Purple. Pulpy. It seemed big as a softball. I was holding a peach, an Indian peach my grandpa called it, and it was dripping down my wrist from the bite in its fuzzy flesh. It was a hybrid peach I would later find out, a combination of some Northeast type and some other exotic one that I never knew the name of. It really was purple, dark and deep inside like the cloak of some vampire, like a Port wine. I had pulled it from the tree that marked the further corner of my grandparents yard, near the forcythia bushes that grew along the fence border and collected in the corner of the yard in a way that created a cave, a small fortress for a seven year old. There were apple trees, giants that dropped their wormy fruit so the yellow jackets could bore their way through them, a smaller grove of pear that never seemed to ripen and plum trees that sprouted like blue teardrops with an amber, sour, middle. The raspberry bushes were the highlight. To pick them before the birds and bees got to them first. To eat them on the spot one by one, with two hands, until with stained fingers we clutched our bellies from the joy and fullness of it all. But there was only one peach tree. It was not so big, even by a child’s standards. We would not climb it. It was fragile. It was growing together, grafted, surgically masterminded to produce this special, succulent thing, this Indian peach. It probably bore no more than three or four fruit it seemed to me then, and I was eating one now. It was a delight I will not forget. My grandpa did this, grew this, nurtured this. It seemed he could do these things. He could spit out watermelon seeds onto his paper plate and walk to the compost pile next to the shed and there would be beachball size watermelons there at summers end. I kid you not. He had that true gift. A green thumb, if you will, and he seemed never to be trying too hard at it either. My dad would come home with paper bags, the big ones, full to overflowing with tomatoes, cucumbers, squash, green beans, it seemed too much for our small family. It would not cross grandpa’s mind that the three of us would never be able to eat that much before they spoiled. But I don’t recall any of it going bad. I remember my grandfather like this.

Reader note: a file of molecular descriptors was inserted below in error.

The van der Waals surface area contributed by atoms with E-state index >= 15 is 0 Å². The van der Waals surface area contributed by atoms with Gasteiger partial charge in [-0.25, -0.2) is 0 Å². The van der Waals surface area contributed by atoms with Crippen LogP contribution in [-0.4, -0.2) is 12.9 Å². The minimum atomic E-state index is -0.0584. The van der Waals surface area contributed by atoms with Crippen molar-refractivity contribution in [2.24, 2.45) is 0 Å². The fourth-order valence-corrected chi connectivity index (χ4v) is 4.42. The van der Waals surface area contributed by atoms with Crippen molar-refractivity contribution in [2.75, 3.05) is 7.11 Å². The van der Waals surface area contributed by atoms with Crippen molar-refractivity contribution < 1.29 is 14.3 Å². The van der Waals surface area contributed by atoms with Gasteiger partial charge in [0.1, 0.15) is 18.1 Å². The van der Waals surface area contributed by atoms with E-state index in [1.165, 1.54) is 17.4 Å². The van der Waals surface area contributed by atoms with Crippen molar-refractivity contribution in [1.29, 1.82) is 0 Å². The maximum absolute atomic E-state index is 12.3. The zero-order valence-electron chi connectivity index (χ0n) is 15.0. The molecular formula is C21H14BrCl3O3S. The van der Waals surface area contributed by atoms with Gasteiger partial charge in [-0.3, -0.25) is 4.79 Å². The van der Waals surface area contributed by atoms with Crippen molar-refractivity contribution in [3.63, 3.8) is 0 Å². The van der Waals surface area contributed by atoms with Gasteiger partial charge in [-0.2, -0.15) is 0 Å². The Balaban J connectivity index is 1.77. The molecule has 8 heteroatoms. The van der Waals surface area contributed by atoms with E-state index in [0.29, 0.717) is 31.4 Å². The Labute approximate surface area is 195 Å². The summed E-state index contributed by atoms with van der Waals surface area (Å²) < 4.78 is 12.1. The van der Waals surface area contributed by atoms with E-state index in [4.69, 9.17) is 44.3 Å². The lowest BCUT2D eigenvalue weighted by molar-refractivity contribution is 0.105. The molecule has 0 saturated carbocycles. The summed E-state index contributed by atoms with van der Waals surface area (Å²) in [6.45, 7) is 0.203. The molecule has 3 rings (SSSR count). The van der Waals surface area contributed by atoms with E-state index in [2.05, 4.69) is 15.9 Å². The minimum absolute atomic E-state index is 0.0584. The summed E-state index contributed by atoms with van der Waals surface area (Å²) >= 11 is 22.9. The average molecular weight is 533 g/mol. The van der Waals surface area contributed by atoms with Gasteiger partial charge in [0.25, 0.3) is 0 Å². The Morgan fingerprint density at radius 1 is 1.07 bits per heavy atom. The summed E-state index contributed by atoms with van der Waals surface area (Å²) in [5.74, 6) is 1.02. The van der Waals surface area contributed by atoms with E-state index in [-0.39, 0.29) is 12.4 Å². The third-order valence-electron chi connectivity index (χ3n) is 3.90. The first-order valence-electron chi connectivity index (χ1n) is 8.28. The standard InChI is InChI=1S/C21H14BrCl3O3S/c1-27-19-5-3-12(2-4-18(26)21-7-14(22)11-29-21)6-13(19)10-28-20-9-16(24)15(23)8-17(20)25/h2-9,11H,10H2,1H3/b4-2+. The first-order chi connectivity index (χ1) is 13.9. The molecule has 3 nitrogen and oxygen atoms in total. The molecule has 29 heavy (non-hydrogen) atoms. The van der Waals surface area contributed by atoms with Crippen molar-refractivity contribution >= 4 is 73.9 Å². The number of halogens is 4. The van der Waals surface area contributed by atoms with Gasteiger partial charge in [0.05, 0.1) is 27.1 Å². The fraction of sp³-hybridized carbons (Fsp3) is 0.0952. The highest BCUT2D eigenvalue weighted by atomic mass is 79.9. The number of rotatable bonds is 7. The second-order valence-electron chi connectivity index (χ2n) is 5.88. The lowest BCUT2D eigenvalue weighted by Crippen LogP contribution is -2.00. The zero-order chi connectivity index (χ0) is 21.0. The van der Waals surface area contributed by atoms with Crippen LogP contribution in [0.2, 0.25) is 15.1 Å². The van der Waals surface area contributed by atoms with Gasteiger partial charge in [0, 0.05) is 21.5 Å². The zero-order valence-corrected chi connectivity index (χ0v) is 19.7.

The wells were full. So were the buckets. So we just threw them in the boat. It was a slaughter. Eighty, a hundred fish that day, a boon. Once in a lifetime for a novice fisherman, incredible and surreal for a 10 year old. The fish scales would never be washed away, try as we might, they congealed and baked in the sun and stayed with the life of that boat and us. There was a certain smell that my grandpa’s boat had, a mixture of burping gas fumes, salty bait, and those fish scales. It all came back in an ignition of memory as I jogged the West Side of Manhattan and found myself breathing in that earthy, oily, somehow musky and manly aroma of low tide and bay mud. I began thinking of those early morning fishing trips. The boat, as I remember it, was a filth pit of dried guts, buckets and bait. You could not stay clean. Or dry. The cracked plastic upholstery would seep moisture, the anchor line would breed seaweed and the anchor, mud. The narrow glass windshield was opaque with a crust of salt that would recoat every trip into the bouncy bay. It was boys heaven. And we killed fish like pros. I learned to bait my hook from this man, he had knarled and leather hands, even then, and he didn’t speak much and I guess I didn’t either. So most of the day we just fished, ate soggy peanut butter and jelly sandwiches, fished some more. By far the most unromantic and gruesome job was baiting the hook. With night crawlers being the worst. In my mind I would imagine my grandpa outside the night before skulking in the yard, flashlight in one hand, coffee can in the other, plucking these hideous creatures from some unsanitary and dangerous place. If you have never seen a night crawler let me enlighten you. Imagine the body of an earthworm, a big, meaty one, with legs like a centipede and a head that conceals prehistoric pincers that could pierce a catchers mitt. Now picture digging into the writhing shadows of a coffee can full of soil to find your bait. It is the stuff of nightmares. I would often feign some ineptness that might catch my grandpa’s attention so he’d swipe at my pole, shovel into the can and stick, barbarically and with no conscience, the hairiest of the beasts on my hook. The deck would be thick and sticky with worm blood. No kidding. And I just knew that if it were off that hook it would know my fear and possibly bore its way into my brain and come out my eye. Ah, good times. It makes a boy a man somehow. “I got one!” I’d cry. “Well, reel him in.”, he’d say dryly. And so I would. I remember my grandfather like this.